‘Why is Our Expertise Not Treated the Same?’

By Tim Walker for nea.org

Oklahoma has one of the largest teacher pay penalties in the United States at 29%. That is, the average public school teacher in the state earns 29% less in weekly wages than other college-educated workers with similar experience.

That gap, says Shawna Mott-Wright, president of the Tulsa Classroom Teachers Association, makes it extremely difficult to recruit and retain good educators into the profession. Oklahoma, which ranks 34th in the nation in average teacher salaries, according to the National Education Association, has the fourth largest teacher penalty.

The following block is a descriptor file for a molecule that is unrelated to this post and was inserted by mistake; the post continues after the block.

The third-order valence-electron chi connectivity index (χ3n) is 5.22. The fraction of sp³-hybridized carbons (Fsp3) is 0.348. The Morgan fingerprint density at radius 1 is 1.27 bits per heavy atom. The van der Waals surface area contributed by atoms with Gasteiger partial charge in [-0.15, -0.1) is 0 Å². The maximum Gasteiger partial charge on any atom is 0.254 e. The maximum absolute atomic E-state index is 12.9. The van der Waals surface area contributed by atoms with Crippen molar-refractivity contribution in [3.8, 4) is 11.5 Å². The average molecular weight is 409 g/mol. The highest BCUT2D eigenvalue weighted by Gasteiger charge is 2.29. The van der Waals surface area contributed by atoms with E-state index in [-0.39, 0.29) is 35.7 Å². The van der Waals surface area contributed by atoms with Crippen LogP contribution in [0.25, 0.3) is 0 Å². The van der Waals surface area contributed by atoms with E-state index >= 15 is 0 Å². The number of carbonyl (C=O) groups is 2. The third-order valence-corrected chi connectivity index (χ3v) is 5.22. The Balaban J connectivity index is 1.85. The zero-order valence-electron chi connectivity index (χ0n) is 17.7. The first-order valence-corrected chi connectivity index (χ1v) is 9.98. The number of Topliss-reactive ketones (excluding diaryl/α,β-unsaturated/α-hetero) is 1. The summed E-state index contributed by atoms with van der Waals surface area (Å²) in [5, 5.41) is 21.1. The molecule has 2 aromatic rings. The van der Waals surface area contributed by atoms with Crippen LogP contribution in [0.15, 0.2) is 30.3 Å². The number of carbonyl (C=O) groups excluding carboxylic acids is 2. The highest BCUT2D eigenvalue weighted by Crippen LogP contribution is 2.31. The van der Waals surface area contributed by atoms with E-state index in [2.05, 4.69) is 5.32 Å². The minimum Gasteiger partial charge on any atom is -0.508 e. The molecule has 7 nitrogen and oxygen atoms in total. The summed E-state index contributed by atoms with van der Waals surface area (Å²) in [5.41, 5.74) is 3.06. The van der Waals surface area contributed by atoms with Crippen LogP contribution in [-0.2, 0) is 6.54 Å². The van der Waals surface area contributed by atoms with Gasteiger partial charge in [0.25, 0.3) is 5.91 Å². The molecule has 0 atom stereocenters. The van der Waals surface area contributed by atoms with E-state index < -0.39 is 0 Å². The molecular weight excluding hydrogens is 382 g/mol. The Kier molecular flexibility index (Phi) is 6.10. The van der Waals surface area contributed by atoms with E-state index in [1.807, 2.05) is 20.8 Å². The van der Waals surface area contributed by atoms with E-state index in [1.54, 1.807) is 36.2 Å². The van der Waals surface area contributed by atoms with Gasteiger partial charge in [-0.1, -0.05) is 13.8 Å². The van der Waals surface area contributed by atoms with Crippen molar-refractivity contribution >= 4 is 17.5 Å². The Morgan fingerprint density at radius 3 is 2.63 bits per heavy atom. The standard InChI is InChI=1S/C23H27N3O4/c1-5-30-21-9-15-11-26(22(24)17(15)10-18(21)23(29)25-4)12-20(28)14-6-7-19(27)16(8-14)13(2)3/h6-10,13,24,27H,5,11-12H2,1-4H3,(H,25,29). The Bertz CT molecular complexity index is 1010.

“The pay here is abysmal,” says Mott-Wright. ”One-fourth of our members have second jobs, and half of that group has three jobs. How is this supposed to help our students? Well, it doesn’t.”

Mott-Wright was talking about the erosion of competitive educator salaries during a webinar on Oct. 14 sponsored by the Economic Policy Institute (EPI), which also included NEA President Becky Pringle, and EPI researchers Lawrence Mishel and Sylvia Allegretto. (You can watch the webinar below)

A few weeks ago, EPI released its latest survey of the teacher pay gap. On the surface at least, the report revealed some encouraging news: nationally the pay gap actually decreased from 22% in 2018 to 19% in 2019.

This decline may be the result of the successful #RedforEd protests that swept through many parts of the nation in 2018 and 2019.

Read more here.

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